My review will follow the publisher’s blurb.
From Aravind Adiga, the bestselling, Booker Prize–winning author of The White Tiger, a dazzling new novel about two brothers in a Mumbai slum who are raised by their obsessive father to become cricket stars, and whose coming-of-age threatens their relationship, future, and sense of themselves.
Manjunath Kumar is fourteen and living in a slum in Mumbai. He knows he is good at cricket—if not as good as his older brother, Radha. He knows that he fears and resents his domineering and cricket-obsessed father, admires his brilliantly talented sibling, and is fascinated by curious scientific facts and the world of CSI. But there are many things, about himself and about the world, that he doesn’t know. Sometimes it even seems as though everyone has a clear idea of who Manju should be, except Manju himself. When Manju meets Radha’s great rival, a mysterious Muslim boy privileged and confident in all the ways Manju is not, everything in Manju’s world begins to change, and he is faced by decisions that will challenge his understanding of it, as well as his own self.
Filled with unforgettable characters from across India’s social strata—the old scout everyone calls Tommy Sir; Anand Mehta, the big-dreaming investor; Sofia, a wealthy, beautiful girl and the boys’ biggest fan—this book combines the best of The Art of Fielding and Slumdog Millionaire for a compulsive, moving story of adolescence and ambition, fathers, sons, and brothers. Selection Day is Adiga’s most absorbing, big-hearted novel to date, and proves why “with his gripping, amusing glimpse into the contradictions and perils of modern India, Aravind Adiga has cemented his reputation as the preeminent chronicler of his country’s messy present” (Newsweek).
Sometimes you challenge yourself with a book that doesn’t fit in your normal genre or goes beyond what you know in your everyday; Selection Day by Aravind Adiga was exactly that for me.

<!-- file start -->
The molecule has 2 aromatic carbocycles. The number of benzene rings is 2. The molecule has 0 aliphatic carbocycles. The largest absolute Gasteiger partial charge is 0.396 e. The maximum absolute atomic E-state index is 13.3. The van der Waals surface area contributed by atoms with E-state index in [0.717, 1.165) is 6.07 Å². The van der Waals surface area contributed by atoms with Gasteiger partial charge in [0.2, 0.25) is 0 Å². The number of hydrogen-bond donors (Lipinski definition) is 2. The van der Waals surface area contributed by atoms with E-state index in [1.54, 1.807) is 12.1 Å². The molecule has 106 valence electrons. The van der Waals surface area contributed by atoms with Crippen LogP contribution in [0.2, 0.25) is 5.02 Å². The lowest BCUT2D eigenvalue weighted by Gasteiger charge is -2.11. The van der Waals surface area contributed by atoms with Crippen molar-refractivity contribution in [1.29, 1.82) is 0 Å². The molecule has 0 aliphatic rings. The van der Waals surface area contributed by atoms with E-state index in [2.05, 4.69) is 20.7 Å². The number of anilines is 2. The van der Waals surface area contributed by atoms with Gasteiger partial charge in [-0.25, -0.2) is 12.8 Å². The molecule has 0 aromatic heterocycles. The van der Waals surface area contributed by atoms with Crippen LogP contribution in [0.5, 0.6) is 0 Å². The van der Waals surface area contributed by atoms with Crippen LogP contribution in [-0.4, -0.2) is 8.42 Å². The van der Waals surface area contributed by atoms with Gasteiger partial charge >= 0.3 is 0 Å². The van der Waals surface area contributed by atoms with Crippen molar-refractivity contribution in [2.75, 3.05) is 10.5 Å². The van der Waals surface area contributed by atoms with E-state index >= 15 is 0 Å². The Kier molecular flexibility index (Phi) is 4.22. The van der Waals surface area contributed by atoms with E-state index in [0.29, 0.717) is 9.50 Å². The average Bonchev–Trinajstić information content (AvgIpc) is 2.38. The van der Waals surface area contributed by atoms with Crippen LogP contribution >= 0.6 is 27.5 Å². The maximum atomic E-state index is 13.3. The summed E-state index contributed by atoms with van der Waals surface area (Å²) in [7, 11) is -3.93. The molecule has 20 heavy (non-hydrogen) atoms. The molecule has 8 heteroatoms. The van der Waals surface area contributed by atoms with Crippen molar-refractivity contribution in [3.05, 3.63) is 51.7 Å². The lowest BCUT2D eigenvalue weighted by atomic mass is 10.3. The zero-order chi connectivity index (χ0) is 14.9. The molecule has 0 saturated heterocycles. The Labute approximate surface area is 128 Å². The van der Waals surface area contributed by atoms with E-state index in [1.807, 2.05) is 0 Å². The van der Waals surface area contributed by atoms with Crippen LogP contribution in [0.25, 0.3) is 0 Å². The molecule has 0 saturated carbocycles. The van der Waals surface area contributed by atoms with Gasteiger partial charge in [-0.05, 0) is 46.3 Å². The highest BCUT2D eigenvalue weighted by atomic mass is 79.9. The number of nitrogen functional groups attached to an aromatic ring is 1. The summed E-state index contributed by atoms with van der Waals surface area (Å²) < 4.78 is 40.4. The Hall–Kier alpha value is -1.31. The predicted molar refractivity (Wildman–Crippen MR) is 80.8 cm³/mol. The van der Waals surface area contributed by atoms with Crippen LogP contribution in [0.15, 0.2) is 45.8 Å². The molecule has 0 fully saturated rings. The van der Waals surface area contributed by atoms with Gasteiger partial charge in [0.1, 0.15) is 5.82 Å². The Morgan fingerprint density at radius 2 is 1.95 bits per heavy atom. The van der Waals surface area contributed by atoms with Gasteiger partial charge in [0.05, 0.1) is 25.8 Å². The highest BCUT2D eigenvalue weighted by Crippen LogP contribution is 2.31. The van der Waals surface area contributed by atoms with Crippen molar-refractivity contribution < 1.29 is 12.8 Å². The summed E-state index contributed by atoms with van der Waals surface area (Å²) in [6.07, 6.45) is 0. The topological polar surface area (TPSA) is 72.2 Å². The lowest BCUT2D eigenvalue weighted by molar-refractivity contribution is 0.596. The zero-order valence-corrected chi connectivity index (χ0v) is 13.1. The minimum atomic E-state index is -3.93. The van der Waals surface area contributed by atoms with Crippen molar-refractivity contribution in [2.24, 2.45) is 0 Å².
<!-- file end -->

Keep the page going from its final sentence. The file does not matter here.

I don’t know anything about Cricket, I’ve never been to Mumbai and wanted to be transported to the city’s sights and sounds. There were some brilliant things in this novel but much of it fell short for me. I wonder if it is because I don’t understand the culture or perhaps it was Adiga’s writing style.
I’ll admit, I struggled getting through this book. What kept me reading ? It was the struggle between father and son and the survival instincts of everyone involved. I needed to know how things would end for Manju. I loved the coming of age portions within the novel, the striking differences in class and the struggle to change fate. The father was the character I hated the most (obviously this kept me reading), I cringed at his plight to “make it” on the backs of his sons.
I’m glad I made it through Selection Day. Even though it is not one of my all-time favorite novels, there is something real special about it. Perhaps because I was reading it through the eyes of a mother and wanted so badly for these two boys to have a loving and safe place to grow up in.
This was my first Araving Adiga novel and although I didn’t fall completely in love with Selection Day, it got me curious enough to want to read more novels set in India. That’s a win in my book.
Are there any books that you’ve struggled to get through but still made an impact on you ?
Selection Day by Aravind Adiga – Available now
Scribner an imprint of Simon and Schuster | 304 pages | ISBN 9781501150838
* a copy of this novel was provided by the publisher in exchange for my honest review